In the English language, there is a popular saying which goes “When in Rome, do as the Romans do.”
The origin of this saying can be traced to the fourth century when a priest named Augustine moved from Rome to Milan. On arriving in Milan, he found that his congregants would not fast on a Saturday, as was done by the people of Rome. At that time, the bishop of Milan, named Ambrose, advised Augustine saying, “When I go to Rome, I fast on Saturday, but here I do not. You should also follow the custom of whatever church you attend if you do not want to give or receive scandal.”
It was from this supposedly “sage and wise” advice of Ambrose that this saying was coined – “When in Rome, do as the Romans do”.
In complete and stark contrast to this mindset and approach of the disbelievers is the way of Islam. Islam teaches us that “No matter where you are – even if you are in Rome – do as Rasulullah (sallallahu ‘alaihi wasallam) and the Sahaabah (radhiyallahu ‘anhum) did.”
In other words, no matter where a Muslim may be, he must always remain firm and steadfast upon Deen and the sunnah of Rasulullah (sallallahu ‘alaihi wasallam). He must not be swayed and influenced by the culture and customs of the disbelievers. He must only love and be inclined to the sunnah, as it is to the proportion that he brings the sunnah into his life that he will attain success by Allah Ta‘ala.
Allah Ta‘ala has blessed us with a perfect, comprehensive and complete Deen, and Rasulullah (sallallahu ‘alaihi wasallam) and his Sahaabah (radhiyallahu ‘anhum) have left us a sublime and beautiful example to emulate and follow. From our eating and sleeping, to our acts and rites of worship and even our business dealings, domestic lives and social interactions – a Muslim is totally distinct from the disbelievers as every dimension and department of his life radiates and reflects the beauty of Islam and the sunnah.
Among the aspects in which a believer is totally distinct from the disbelievers is the occasions of happiness and celebration. The disbelievers celebrate Christmas, Easter, New Years, and other similar occasions, while a Muslim’s occasions of joy are the day of Jumu’ah, the two ‘Eids, etc.
In this regard, it is vital for a believer to show utmost importance and significance to the auspicious and joyous occasions of the Muslims, while totally refraining from showing any importance, significance or inclination towards the special celebrations of the disbelievers.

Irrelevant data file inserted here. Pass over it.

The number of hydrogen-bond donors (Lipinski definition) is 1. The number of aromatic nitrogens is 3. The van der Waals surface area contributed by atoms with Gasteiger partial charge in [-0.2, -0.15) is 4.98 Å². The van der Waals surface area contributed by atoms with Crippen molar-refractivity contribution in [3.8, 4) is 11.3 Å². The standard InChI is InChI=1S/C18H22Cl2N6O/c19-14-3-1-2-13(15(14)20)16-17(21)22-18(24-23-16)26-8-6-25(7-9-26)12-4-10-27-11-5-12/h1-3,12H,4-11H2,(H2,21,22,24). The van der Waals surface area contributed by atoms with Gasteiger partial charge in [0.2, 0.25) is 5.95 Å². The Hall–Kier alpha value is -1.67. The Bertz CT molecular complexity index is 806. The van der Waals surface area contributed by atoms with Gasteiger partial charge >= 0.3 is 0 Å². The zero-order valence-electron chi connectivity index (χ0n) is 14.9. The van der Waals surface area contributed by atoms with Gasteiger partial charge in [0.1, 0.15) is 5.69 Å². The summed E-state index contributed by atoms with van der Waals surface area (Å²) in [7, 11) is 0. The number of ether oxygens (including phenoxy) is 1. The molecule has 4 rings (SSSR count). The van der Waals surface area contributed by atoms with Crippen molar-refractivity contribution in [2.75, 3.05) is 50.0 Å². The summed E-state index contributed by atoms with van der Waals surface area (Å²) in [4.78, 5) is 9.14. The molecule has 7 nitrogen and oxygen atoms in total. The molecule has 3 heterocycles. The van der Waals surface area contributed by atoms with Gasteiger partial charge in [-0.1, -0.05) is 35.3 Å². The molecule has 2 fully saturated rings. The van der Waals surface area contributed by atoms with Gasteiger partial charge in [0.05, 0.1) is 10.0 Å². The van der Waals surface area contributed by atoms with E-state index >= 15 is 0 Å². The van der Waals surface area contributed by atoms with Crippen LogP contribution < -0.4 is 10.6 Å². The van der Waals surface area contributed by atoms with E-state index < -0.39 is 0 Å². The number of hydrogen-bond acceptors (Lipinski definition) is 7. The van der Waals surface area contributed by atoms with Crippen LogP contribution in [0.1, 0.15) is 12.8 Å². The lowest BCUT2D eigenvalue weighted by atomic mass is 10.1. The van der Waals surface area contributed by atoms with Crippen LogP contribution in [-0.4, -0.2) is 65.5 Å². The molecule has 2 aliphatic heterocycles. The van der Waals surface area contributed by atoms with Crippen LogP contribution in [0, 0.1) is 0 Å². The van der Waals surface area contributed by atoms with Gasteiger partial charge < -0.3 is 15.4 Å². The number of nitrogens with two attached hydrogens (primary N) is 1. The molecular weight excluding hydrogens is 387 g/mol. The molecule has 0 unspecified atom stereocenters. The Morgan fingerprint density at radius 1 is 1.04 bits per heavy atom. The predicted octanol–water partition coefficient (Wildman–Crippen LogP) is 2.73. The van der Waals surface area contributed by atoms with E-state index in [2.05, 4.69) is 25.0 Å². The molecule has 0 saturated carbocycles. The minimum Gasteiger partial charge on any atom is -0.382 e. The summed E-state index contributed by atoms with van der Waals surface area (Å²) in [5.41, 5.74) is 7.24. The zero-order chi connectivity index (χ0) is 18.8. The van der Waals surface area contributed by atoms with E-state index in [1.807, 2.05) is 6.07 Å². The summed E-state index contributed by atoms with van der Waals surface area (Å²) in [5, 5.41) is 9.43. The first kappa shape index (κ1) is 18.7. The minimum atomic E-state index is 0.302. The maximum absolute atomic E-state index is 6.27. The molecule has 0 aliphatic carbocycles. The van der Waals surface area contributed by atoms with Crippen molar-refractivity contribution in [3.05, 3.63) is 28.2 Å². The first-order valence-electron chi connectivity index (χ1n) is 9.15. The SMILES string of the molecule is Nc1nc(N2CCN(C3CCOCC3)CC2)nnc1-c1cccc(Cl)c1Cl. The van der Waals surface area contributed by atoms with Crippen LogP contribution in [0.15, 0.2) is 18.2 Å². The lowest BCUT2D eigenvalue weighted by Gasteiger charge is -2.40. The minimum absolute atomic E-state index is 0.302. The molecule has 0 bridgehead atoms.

In the Quraan Majeed, Allah Ta‘ala commands the Ummah saying, “And do not incline towards those who have oppressed themselves (by means of committing shirk [idolatry]) or else you will be afflicted by the fire of Jahannam.” (Surah Hood v113)
This aayat clearly prohibits the believers from any type of “inclination towards the disbelievers”. The ‘Ulama explain that “inclination towards the disbelievers” refers to one inclining towards their beliefs, customs, acts of worship, celebrations, dressing and culture, etc.
Therefore, a Muslim should not utter words such as “Merry Christmas” and “Happy New Year”, nor should one admire the Christmas trees or fireworks that are on display, or wait until midnight and participate in the countdown for the new year. To do so is to identify with the disbelievers, who are the enemies of Allah Ta‘ala, and to show an inclination to their ways, instead of the way of Rasulullah (sallallahu ‘alaihi wasallam). This is such a detestable action that it causes one to attract the anger of Allah Ta‘ala!
In this regard, Sayyiduna Umar (radhiyallahu ‘anhu) once mentioned, “Refrain from (mixing with) the enemies of Allah Ta‘ala, the Jews and Christians, in their celebrations on the day in which they gather, for indeed the anger of Allah Ta‘ala descends upon them. I fear that (if you participate in any of their celebrations,) the anger of Allah Ta‘ala will descend upon you.” (Shu‘abul Imaan #8940)
May Allah Ta‘ala bless us with the love of the sunnah, the aversion for the ways of the disbelievers, and may He resurrect us with Rasulullah (sallallahu ‘alaihi wasallam) and the Sahaabah (radhiyallahu ‘anhum) on the Day of Qiyaamah, aameen.